Written By: Ali Audi | August 19, 2015 | No Comments

We often have clients come into our office who want to file bankruptcy, but after talking things over with our attorneys, decide not to file. You may wonder why we would talk someone out of a service that they had wanted, and likely cost ourselves billing in the process. The answer is that our consultations are not structured to get your information and your money and to start filing; but rather our consultations are designed to find out your ultimate goal and help you achieve that. Through our consultations, we often find that we can achieve your goals without going through the process of bankruptcy; or at least not right away.

First, we will briefly define the general bankruptcy process for consumers. Consumers can usually file a bankruptcy petition under Chapter 7 or Chapter 13 of the Bankruptcy Code. In some instances, they can even file under Chapter 11. Each chapter has its own specific rules and requirements, both prior to the filing and after. Chapter 7 is designed for debtors in financial difficulty who do not have the ability to pay their existing debts. Debtors whose debts are primarily consumer debts are subject to a means test designed to determine whether the case should be permitted to proceed under chapter 7.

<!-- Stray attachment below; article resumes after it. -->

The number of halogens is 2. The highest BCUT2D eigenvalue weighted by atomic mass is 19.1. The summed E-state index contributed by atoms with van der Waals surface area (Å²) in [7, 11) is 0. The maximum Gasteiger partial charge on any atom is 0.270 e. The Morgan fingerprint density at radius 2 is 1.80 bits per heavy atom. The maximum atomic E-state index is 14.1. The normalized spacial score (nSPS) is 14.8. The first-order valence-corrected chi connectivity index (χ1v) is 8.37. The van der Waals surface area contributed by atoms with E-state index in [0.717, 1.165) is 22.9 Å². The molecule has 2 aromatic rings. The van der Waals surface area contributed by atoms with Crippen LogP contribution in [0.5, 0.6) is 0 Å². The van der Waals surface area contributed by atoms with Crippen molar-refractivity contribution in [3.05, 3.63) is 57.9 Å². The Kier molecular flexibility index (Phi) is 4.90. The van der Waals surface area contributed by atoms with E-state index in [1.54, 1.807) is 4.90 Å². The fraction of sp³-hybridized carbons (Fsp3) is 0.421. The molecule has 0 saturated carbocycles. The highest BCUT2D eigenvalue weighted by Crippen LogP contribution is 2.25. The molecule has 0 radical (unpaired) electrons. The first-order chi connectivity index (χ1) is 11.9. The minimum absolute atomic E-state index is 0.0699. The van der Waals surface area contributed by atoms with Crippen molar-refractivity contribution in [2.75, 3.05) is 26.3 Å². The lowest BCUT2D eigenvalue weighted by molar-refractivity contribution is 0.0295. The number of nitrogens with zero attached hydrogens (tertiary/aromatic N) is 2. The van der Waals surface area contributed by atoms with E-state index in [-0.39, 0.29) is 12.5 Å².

This test will determine how your income relates to the median income of the area in which you live. Under chapter 7, you may claim certain of your property as exempt under governing law. A trustee may have the right to take possession of and sell the remaining property that is not exempt and use the sale proceeds to pay your creditors. Most of your debts will be discharged if you do not have sufficient assets to sell. Some debts, like some taxes and student loans, are not dischargeable, so a bankruptcy may not provide you the relief that you seek. Chapter 13 is designed for individuals with regular income who would like to pay all or part of their debts in installments over a period of time. You are only eligible for chapter 13 if your debts do not exceed certain dollar amounts set forth in the Bankruptcy Code. Under chapter 13, you must file with the court a plan to repay your creditors all or part of the money that you owe them, using your future earnings. The period allowed by the court to repay your debts may be three years or five years, depending upon your income and other factors. After completing the payments under your plan, your debts are generally discharged. Some debts, like in a Chapter 7, are not dischargeable.